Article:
Coastal Alabama is beloved for its beaches. But there’s so much more to see and experience — the Delta, the history, and flora and fauna. Problem is, most people don’t know it’s there.
So, Wiley Blankenship, president and CEO of the Coastal Alabama Partnership, set about getting it the recognition it deserves. He teamed with Costas Christ, founder and president of Beyond Green Travel, and began working to let prospective visitors know what’s there and how to keep it safe for generations to come.
The pair had a working lunch at the Blue Gill Restaurant on the Causeway between Mobile and Baldwin counties. From there you can see the Delta criss-crossing the landscape in its final approach to Mobile Bay and the Gulf of Mexico.
And they began planning how to make ecotourism a reality in Alabama’s southernmost counties.
Until recently, ecotourism was an unfamiliar term on Alabama’s Gulf Coast. It was an unknown void. To say Mobile and Baldwin counties’ ecotourism development had a long way to go is a euphemism. It had not started.
“It was practically nonexistent,” says Blankenship. “When it came to ecotourism — the fastest growing segment of the tourism industry with a 20% annual growth globally — we did not have to up our game. We were not in the ballpark.”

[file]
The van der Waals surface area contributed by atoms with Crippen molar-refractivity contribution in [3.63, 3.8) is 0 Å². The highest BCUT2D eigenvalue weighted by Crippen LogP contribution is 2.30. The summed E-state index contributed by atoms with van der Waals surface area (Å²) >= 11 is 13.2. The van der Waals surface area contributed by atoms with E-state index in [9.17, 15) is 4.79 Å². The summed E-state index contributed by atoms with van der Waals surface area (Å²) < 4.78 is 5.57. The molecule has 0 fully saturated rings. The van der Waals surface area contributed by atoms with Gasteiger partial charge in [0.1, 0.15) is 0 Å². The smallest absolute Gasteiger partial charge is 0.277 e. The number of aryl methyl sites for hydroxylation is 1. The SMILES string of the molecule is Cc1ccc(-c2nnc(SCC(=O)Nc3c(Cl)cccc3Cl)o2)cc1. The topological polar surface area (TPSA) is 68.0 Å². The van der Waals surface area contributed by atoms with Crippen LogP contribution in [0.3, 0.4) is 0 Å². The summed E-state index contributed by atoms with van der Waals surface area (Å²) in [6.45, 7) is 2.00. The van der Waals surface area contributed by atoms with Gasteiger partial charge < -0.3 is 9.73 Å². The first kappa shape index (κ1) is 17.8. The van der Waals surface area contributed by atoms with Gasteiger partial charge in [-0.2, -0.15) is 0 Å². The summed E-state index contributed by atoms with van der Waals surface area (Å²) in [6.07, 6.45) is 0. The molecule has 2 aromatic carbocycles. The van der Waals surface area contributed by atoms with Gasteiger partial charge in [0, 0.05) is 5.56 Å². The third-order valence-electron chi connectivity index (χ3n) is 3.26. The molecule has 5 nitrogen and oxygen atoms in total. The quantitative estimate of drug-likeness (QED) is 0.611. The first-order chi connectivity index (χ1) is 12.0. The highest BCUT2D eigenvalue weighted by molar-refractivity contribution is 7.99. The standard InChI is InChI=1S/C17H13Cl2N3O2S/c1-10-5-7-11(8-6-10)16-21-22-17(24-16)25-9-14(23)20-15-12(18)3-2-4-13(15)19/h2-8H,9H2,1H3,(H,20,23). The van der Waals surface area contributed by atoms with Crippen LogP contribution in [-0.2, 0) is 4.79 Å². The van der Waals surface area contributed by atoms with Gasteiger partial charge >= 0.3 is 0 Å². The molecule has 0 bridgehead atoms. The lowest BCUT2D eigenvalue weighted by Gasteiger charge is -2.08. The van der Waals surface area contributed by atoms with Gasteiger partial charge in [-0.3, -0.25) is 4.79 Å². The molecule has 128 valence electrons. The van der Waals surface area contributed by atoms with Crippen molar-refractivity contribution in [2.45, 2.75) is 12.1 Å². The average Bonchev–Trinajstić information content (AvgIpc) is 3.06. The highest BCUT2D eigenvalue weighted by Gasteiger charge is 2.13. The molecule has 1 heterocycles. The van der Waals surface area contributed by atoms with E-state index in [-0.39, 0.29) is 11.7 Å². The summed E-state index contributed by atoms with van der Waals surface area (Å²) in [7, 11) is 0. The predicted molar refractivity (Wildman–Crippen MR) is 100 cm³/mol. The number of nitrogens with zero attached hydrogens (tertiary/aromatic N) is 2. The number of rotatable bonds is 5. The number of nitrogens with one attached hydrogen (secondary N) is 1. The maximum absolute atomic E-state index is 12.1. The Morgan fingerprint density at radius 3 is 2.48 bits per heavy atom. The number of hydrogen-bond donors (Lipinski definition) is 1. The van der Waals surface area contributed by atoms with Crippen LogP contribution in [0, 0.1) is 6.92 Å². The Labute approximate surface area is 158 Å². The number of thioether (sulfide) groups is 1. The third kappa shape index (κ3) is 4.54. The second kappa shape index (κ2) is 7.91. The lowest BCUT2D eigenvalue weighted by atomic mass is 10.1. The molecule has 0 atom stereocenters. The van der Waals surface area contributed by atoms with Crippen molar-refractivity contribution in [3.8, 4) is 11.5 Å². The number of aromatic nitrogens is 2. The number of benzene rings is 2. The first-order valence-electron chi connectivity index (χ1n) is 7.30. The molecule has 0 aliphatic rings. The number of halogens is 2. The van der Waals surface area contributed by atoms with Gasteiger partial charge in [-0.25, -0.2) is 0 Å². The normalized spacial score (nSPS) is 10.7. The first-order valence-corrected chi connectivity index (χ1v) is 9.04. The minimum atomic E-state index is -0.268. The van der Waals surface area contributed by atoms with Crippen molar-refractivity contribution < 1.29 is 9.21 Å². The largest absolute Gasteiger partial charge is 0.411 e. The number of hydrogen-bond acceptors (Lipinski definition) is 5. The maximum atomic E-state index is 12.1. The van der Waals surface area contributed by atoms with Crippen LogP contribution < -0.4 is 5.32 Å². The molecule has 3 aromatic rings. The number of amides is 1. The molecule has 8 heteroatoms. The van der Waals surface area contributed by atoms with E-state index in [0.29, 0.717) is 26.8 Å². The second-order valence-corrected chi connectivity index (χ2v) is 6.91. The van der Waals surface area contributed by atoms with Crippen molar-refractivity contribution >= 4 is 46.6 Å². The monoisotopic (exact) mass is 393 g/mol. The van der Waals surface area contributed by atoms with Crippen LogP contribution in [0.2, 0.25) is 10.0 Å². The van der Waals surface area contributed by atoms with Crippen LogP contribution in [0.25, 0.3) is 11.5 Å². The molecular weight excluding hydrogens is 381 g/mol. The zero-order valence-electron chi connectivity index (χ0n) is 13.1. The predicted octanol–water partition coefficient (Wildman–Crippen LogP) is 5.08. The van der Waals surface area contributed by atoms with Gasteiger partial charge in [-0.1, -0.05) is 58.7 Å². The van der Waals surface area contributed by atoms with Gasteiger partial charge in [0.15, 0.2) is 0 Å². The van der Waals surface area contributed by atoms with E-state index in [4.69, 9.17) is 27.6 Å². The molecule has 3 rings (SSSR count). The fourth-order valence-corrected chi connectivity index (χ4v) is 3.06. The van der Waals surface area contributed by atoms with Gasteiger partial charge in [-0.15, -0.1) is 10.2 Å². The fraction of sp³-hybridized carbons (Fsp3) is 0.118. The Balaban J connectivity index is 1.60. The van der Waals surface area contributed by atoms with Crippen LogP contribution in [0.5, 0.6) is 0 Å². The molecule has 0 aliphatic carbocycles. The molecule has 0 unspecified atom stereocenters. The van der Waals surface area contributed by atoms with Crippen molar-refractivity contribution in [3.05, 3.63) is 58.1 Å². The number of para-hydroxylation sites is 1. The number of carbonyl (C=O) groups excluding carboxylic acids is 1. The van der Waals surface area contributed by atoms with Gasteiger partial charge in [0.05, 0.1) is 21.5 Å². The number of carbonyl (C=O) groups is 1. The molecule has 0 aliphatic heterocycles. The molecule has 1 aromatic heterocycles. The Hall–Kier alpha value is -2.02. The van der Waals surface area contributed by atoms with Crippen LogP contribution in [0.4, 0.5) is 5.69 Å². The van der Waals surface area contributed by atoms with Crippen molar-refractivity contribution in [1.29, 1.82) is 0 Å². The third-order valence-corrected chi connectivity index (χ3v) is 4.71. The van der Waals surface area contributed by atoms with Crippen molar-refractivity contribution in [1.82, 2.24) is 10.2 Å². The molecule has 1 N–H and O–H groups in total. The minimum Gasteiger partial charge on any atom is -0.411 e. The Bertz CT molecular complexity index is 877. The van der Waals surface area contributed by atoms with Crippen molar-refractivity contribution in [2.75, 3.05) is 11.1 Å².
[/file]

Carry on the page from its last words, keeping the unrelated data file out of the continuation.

That was about to change.
CAP partnered with BGT and they found a good fit.
A coastal coalition of community leaders, CAP’s vision is: “To become a globally competitive destination recognized around the world as the place to work, live and play, because of the unique quality of life found in our region.”
Based in Brooksville, Maine, BGT’s website proclaims it “offers professional services and solutions that make tourism a positive opportunity for business and the planet alike. At its core, the company believes business, tourism and the environment can work in harmony and be planet friendly.”
Christ and company went to work, starting first with a clear definition. “Ecotourism is responsible travel to natural areas that protects nature and sustains the wellbeing of local people,” the group’s founder says. He believes the potential in South Alabama is tremendous.
“Even before the pandemic, nature and cultural heritage travel were the fastest-growing sectors of the global tourism industry,” says Christ. “And that says a lot. In 2019, one out of 10 people around the world were employed in travel and tourism. Put simply, tourism is one of the largest industries on earth with the potential to contribute significantly to economic growth and development.”